[Tutor] alphabetizing a file by lines
Brian van den Broek
bvande at po-box.mcgill.ca
Sun Jul 18 23:37:43 CEST 2004
orbitz said unto the world upon 18/07/2004 16:25:
> Dragonfirebane seems to want to write his code in the way he has given
> under the guise of learning. I'm not sure if others would agree or
> disagree with me here, but I think doing such a thing is probably
> counter productive with python.
> I'd like to hear others suggestions but here are my thoughts.
> In python, we should generally try to avoid duplicating as much code as
> possible. This means making use of the standard library and 3rd party
> libraries where we can. In dragonfirebane's situation he most likely
> wants to learn about sorting. which is fine, however I think he'd have
> more success if he took a simple case of say, implementing a high school
> level sorting algorithm on a simple list to get the idea of how sorting
> is done, but for something like this just using what python offers.
> IMO, using large relatively complex programs to learn about relatively
> simplistic problems is counter productive because you spend too much
> time in silly details of implementation rather than focusing on what you
> are trying to learn.
> Dragonfirebane at aol.com wrote:
>> Hello all,
>> I'm trying to write a program that alphabetizes a file by the first
>> letter on each line. I'm having some problems because as soon as the
>> program finds a letter, it looks for the next letter, ignoring
>> subsequent appearances of that letter. I can think of a couple ways to
>> fix this but none of them seem to work. The first of these would be to
>> add a special character to lines that have already been alphabetized,
>> but file.write() writes to the end of a file and i would need to write
>> the character at the current position in the file. This might be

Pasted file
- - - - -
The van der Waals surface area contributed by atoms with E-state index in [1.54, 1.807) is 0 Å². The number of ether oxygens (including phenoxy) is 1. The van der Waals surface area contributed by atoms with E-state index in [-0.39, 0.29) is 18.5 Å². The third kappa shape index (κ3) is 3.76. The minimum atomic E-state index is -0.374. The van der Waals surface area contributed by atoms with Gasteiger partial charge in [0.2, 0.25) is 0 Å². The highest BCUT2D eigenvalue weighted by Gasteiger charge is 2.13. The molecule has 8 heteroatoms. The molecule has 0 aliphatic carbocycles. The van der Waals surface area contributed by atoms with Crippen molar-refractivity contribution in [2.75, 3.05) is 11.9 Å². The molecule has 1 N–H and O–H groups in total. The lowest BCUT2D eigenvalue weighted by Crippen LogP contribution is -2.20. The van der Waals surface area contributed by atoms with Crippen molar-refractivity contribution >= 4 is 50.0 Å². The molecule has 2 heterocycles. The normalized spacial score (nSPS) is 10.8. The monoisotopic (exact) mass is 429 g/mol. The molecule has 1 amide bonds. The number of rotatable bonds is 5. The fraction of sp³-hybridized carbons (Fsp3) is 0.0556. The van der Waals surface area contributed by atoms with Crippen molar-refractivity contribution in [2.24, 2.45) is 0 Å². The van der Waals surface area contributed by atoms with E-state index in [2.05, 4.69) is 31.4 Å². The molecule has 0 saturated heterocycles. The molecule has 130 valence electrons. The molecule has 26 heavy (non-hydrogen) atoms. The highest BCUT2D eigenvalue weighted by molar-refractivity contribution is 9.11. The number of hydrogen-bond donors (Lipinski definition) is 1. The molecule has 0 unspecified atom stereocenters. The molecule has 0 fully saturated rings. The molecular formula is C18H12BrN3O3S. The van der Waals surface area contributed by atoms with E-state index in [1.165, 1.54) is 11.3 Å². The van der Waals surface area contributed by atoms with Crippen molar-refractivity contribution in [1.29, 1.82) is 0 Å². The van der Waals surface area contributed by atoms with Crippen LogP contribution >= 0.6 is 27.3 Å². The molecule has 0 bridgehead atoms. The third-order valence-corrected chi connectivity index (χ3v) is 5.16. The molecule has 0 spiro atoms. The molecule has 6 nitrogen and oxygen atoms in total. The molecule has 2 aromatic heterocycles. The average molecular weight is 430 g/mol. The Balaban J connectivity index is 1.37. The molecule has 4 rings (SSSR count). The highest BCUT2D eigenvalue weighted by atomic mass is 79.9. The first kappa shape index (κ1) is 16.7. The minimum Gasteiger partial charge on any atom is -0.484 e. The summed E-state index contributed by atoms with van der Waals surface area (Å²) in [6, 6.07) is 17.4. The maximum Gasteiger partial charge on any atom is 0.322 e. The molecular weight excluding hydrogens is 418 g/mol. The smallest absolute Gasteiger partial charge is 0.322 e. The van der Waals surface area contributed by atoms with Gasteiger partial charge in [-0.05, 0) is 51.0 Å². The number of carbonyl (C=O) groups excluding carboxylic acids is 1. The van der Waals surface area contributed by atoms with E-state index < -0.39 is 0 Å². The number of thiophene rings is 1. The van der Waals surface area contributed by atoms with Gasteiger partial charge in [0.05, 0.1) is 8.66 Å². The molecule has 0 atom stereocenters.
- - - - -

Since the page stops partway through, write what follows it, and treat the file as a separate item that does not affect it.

>> circumvented by creating a file for each line that is alphabetized,
>> but that seems a bit extreme . . . The code is below. Any suggestions
>> would be appreciated. Future concerns will be alphabetizing past the
>> first letter.
>> def linum():
>> Thanks in advance,
>> Email: dragonfirebane at aol.com
>> AIM: singingxduck
>> Programming Python for the fun of it.
as I'm still learning, I doubt that it was my thoughts on this that orbitz
was seeking :-)
But I spent a bit of time re-implementing a few library functions just to
learn how to do it (I did my own cmp() and sort() for instance). I thought
I learned something useful from the effort.
I wouldn't use them again -- in fact, once they worked, I trashed them.
(They'd served their learning purpose.) But for learning, the duplication
of some of the built-in and lib functions seems almost inevitable to me.
Learners want to try central, basic, and fairly small tasks at first.
Central and basic tasks seem those likely to have an implementation in
Python already ;-)
(I absolutely agree that once past learning, it would be daft not to rely
on the lib when what was there did what you want.)
What I find odd about dragonfirebane's approach though is the use of
regular expressions to accomplish the sorting task. I felt like I was
learning by taking something central and re-doing it in basic building
blocks. By using r.e. I feel like dfb is re-doing the central and fairly
simple in terms of the considerably more complex and I at least have
doubts about the learning value of that approach. (But what do I know ;-)
Best to all,
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